Trygve David Johnson: The great tension
Jesus is able to hold the tension between the tradition of Israel on the one hand and the innovation of God on the other, says the dean of the chapel at Hope College.
January 29, 2013 | Editor’s note: Faith & Leadership offers sermons that shed light on issues of Christian leadership. This sermon was preached at Hope College in Holland, Mich., on Oct. 21, 2012.
I am sometimes asked what I like about working at a college. One of my answers is that I like working at a college because it is a place that holds together an important tension: the tension between tradition and innovation. We are here to learn from the past, but also to press that learning forward into new knowledge, insights and wisdom. Sometimes you need just the right tension to sound just the right note.
I love tradition. Tradition is a humble reminder that we don’t exist in a vacuum. Tradition can give us a sense of orientation as it seeks to pass forward the best thinking and practices of those who have gone before us.
Tradition can invite humility. Tradition reaches far back into history, so that the dead might find a voice among the living. Tradition allows us to participate in a history that is always breathing. I love tradition.
At the same time, I also love innovation. I love the new idea, the fresh insight that comes with saying, “Why couldn’t we do it this way? Why can’t it be different?”
Innovation is the seedling of great hopes. It’s why I love the entrepreneurs -- the discoverers, the researchers, the explorers. I’m one of those rare citizens who actually think we should support NASA. The human soul needs to reach for the stars!
But like anything good, innovation can turn bad, even ugly. Innovation is good when it pushes us to think creatively to solve old problems and seek to find new horizons; innovation turns bad when one thinks naively that what’s new is always better, and that the old ways have nothing, really, to say to us. And innovation can be ugly when it takes on the zeal of the iconoclast or revolutionary who attacks cherished beliefs and institutions, thinking that if we could just wipe it all away, we would be free to engineer a brave new world.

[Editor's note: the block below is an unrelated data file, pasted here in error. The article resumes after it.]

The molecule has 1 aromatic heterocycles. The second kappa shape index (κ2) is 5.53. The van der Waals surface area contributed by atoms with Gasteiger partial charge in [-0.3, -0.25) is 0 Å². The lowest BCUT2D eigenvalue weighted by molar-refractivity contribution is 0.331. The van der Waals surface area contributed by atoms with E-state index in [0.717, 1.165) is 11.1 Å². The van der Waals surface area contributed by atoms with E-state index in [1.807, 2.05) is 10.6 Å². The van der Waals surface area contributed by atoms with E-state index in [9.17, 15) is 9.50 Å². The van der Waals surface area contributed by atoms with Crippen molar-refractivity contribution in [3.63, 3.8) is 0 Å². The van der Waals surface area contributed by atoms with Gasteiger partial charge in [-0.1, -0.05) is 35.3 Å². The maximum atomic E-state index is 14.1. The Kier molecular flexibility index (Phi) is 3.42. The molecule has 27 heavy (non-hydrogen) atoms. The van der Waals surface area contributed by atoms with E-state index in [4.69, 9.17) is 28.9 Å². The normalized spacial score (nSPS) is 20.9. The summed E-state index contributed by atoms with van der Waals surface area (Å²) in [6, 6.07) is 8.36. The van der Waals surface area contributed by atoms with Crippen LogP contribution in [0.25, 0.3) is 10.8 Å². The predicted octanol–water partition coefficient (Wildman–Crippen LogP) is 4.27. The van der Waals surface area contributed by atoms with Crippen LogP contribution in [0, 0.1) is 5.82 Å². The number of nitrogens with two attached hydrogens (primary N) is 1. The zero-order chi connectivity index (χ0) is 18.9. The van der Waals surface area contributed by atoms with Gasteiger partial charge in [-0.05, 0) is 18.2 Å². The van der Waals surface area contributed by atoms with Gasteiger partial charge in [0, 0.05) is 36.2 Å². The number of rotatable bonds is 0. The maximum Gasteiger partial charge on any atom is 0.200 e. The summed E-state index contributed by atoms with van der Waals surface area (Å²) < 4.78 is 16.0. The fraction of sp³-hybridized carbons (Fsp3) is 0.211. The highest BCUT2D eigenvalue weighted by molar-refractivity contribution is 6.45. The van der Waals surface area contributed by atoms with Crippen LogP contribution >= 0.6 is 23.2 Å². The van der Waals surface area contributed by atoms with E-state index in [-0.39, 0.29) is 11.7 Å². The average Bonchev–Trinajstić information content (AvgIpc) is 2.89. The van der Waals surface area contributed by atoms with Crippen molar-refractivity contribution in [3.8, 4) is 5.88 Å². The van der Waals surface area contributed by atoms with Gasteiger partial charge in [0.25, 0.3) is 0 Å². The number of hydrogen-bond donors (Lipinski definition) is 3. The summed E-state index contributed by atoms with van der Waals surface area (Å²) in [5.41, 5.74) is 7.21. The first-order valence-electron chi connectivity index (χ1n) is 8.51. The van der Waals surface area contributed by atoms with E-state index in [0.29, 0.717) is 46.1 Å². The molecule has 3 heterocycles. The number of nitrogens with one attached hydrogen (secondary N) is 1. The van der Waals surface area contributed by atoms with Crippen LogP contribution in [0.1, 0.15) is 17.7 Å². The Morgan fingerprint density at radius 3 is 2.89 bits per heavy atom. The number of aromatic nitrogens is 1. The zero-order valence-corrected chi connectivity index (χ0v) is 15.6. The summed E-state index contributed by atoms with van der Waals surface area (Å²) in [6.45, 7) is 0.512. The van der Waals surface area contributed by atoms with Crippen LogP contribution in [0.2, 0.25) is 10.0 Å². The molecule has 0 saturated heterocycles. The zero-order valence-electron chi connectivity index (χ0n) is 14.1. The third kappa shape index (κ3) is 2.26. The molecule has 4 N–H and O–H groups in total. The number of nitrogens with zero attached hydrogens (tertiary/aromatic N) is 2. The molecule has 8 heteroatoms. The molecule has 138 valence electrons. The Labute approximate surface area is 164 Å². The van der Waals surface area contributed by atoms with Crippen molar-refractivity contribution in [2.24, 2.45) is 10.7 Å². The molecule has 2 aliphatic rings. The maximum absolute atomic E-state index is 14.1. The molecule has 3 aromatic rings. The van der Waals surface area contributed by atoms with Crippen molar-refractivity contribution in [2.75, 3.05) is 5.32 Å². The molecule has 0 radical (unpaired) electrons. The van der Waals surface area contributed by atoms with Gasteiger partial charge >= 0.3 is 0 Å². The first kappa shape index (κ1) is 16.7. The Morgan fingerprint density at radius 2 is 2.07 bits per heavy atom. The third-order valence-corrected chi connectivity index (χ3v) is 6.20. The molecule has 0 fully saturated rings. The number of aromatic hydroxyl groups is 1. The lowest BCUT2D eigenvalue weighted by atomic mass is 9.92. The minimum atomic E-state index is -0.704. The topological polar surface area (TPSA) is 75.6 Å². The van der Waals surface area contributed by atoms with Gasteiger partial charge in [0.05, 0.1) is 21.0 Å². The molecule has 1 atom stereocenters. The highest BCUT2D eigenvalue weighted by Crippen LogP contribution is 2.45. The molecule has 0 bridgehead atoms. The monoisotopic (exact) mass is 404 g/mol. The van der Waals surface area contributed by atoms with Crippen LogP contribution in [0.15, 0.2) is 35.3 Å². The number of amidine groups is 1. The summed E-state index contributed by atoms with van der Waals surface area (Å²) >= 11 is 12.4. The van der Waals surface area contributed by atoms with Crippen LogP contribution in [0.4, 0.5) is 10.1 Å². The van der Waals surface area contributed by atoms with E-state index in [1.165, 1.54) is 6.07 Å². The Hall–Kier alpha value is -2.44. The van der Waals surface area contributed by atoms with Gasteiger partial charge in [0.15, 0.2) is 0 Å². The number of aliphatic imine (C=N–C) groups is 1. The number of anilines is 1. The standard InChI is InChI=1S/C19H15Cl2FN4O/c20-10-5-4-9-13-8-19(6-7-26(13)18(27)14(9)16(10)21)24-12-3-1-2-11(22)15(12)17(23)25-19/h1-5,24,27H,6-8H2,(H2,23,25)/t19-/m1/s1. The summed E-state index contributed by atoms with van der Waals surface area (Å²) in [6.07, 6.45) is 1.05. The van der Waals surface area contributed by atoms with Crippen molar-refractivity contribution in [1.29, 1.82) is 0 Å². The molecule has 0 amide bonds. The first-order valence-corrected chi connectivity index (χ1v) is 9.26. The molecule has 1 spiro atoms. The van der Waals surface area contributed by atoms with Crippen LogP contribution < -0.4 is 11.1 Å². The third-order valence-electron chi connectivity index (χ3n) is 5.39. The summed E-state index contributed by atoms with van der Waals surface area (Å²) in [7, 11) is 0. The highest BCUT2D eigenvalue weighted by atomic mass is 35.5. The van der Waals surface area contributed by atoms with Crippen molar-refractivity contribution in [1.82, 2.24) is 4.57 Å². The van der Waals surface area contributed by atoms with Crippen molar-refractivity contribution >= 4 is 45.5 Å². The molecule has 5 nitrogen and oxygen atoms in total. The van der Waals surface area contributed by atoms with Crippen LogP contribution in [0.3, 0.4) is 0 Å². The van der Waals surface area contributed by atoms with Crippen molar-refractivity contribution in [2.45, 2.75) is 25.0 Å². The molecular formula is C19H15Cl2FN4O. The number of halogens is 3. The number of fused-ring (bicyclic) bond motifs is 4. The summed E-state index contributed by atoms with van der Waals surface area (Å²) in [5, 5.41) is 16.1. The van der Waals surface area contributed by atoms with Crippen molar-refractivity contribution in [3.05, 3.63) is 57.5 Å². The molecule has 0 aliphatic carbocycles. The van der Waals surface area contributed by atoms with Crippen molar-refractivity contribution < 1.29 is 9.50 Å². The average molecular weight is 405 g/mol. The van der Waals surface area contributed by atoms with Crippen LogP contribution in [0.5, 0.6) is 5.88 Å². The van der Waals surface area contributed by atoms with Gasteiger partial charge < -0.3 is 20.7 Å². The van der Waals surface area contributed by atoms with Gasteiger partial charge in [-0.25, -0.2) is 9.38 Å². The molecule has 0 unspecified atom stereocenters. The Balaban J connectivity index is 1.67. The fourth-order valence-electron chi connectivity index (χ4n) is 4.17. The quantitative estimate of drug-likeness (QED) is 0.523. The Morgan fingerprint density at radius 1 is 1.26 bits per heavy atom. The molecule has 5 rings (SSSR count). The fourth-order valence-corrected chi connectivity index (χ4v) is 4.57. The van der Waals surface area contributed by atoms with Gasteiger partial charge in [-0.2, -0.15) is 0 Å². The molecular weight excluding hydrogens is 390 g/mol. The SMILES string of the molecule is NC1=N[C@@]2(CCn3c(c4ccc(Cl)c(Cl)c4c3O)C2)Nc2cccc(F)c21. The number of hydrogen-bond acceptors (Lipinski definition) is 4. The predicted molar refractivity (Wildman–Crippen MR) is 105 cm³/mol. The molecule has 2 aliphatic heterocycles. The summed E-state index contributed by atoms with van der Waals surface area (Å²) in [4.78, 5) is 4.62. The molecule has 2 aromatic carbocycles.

Likewise with tradition. Tradition is good when it is a servant; tradition is bad when it seeks to be a master. Tradition is ugly when it is used as a blunt weapon against others. This is especially true in religion. When religious tradition becomes legalistic or takes on a religiosity that looks for fault, when it shuts down questions or shames people into conformity, the tradition is ugly.
I dare say that many people have lost their faith in Christ, or been turned off from faith, by just this sort of ugly experience.
Tradition and innovation -- it is the great tension. The wise leader is one who is able to hold this tension together. It’s not easy.
This is one of the reasons why I love Jesus. Jesus is able to hold the tension between the tradition of Israel on the one hand and the innovation of God on the other in such a way that when he speaks he sounds just the right note, so that we might all sing a new song.
In Mark’s Gospel, we have two stories stitched together. The first story is about fasting; the second story is about the Sabbath -- what is lawful to do and not do on the Sabbath. In both stories, Pharisees are mentioned.
Now, I know the Pharisees get a bad rap. We are not supposed to like Pharisees. But I have a confession: I like them. I’m at least extremely sympathetic.
The Pharisees were the ones who, over centuries, created a scribal tradition that kept Israel’s identity and soul -- God’s covenant people -- from being swallowed up by the pagan assumptions of Hellenism. It may be argued that it was because of the Pharisees that Judaism even survived. It was the Pharisees who kept Israel’s tradition alive by a passionate integration of the law with daily life.
The Pharisees were not an organized structure. They had no primary leader. They were self-appointed keepers of the tradition. This attracts a particular kind of person. Usually it draws people who are a little self-assured and argumentative. There was good in what they did. But there was also bad. And there was also ugly.
These self-appointed keepers of the tradition created a culture of religiosity, of legalism, that in fact actually threatened the meaning and purpose of the tradition they were trying to protect. The danger of the Pharisees was that they were so focused on looking back on the tradition of the law that they lost sight of what the law was for. They were so focused on the tradition that they were blind to God’s innovation.
Three images and one day
Jesus is questioned about fasting. People notice that his disciples are not like the disciples of John or the Pharisees. The Pharisees fast. But Jesus’ disciples do not fast. Why is that?